‘We may be falling apart but we still keep going’: Retired servicemen’s experiences of their ageing bodies

Journal article


Williams, R., Allen-Collinson, J., Evans, A. and Briggs, J. 2018. ‘We may be falling apart but we still keep going’: Retired servicemen’s experiences of their ageing bodies. Qualitative Research in Sport, Exercise & Health. 10 (2), pp. 190-205.
AuthorsWilliams, R., Allen-Collinson, J., Evans, A. and Briggs, J.
Abstract

Currently, there is scant research that investigates in-depth retired servicemen’s perceptions and experiences of ageing and being physically active, particularly in relation to retirement experiences. In this article, we employ a novel theoretical combination of figurational sociology
and symbolic interactionism to explore a topical life history of 20 retired servicemen’s experiences in relation to physical activity (PA), the ageing body and constructions of identity in later life. Participants were aged 60+
and members of the Royal British Legion in a city in the English Midlands. Three semi-structured focus-group interviews and follow-up conversations were completed, together with informal observations. Key findings revealed that although participants recognised the need for regular PA, their perceptions routinely centred upon the ‘felt’ limitations of the ageing body, often in stark contrast to their former ‘disciplined’, active, military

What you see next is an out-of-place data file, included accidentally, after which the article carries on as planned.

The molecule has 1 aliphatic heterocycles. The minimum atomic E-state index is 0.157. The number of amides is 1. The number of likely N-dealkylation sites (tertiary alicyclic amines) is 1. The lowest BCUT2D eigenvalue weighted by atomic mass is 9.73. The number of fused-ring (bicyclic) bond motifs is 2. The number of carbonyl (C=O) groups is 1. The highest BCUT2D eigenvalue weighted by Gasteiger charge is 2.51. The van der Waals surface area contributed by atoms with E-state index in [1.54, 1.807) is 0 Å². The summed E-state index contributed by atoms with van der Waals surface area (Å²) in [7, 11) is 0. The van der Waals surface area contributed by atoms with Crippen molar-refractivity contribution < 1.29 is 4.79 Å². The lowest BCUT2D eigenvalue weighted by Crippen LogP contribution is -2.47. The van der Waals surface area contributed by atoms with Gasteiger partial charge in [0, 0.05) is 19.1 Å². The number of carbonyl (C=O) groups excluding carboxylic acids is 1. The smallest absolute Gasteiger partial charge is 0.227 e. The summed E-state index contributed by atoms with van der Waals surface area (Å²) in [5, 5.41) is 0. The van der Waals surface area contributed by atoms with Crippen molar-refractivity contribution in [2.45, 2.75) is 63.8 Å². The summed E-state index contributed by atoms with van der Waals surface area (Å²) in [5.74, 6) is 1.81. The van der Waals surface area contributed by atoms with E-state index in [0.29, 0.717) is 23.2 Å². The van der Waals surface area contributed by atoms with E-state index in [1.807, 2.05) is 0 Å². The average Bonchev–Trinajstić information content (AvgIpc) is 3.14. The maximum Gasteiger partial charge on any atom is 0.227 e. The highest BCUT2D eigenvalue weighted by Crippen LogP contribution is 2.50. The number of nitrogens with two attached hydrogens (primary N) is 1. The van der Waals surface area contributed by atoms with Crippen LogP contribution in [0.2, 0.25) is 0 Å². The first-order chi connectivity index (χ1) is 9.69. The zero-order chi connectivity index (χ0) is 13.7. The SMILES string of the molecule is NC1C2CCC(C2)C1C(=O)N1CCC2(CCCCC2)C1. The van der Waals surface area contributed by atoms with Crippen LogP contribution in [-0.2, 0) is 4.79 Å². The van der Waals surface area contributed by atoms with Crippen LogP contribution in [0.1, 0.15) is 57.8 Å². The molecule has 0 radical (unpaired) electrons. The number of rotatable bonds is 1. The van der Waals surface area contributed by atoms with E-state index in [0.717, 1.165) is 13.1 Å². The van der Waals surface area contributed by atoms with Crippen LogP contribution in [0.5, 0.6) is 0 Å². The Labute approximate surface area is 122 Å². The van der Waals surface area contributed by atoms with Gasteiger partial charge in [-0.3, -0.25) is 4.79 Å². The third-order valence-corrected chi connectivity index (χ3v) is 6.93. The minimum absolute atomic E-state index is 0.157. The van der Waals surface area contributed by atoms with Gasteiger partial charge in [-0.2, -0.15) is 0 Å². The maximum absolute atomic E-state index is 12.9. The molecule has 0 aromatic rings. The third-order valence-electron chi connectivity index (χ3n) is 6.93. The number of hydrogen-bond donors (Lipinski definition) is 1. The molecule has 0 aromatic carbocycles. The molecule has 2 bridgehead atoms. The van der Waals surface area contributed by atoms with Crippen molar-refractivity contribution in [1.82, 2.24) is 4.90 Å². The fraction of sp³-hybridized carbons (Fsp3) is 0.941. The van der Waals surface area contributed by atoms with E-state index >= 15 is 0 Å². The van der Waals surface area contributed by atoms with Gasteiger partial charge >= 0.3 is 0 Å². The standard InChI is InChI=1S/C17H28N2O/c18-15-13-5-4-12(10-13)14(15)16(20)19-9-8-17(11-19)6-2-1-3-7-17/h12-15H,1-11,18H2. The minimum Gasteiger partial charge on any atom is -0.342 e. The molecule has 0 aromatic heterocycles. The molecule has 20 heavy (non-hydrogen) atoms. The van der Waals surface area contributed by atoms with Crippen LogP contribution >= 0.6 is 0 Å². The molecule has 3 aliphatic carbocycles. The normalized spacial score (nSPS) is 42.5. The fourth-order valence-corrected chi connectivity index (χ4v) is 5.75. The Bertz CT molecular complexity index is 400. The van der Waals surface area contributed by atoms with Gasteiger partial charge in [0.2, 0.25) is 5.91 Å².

bodies. Corporeal challenges and limitations discouraged some from taking part in PA altogether. Despite their perceived bodily limitations, however, many ex-service personnel still endeavoured to stay physically active.
Findings highlight the salience of the temporal aspects of older adults’ lived experiences of exercise and PA, for past experiences of PA and exercise were identified as strongly shaping current-day motivations, attitudes and behaviours.

KeywordsRetired servicemen; Retirement; Physical health; Physical activity; Exercise; Older adults
Year2018
JournalQualitative Research in Sport, Exercise & Health
Journal citation10 (2), pp. 190-205
PublisherRoutledge, Taylor and Francis
ISSN2159-676X
Digital Object Identifier (DOI)doi:10.1080/2159676X.2017.1366357
Official URLhttps://doi.org/10.1080/2159676X.2017.1366357
Publication dates
Print15 Sep 2017
Publication process dates
Accepted08 Aug 2017
Deposited27 Feb 2020
Accepted author manuscript
File Access Level
Open
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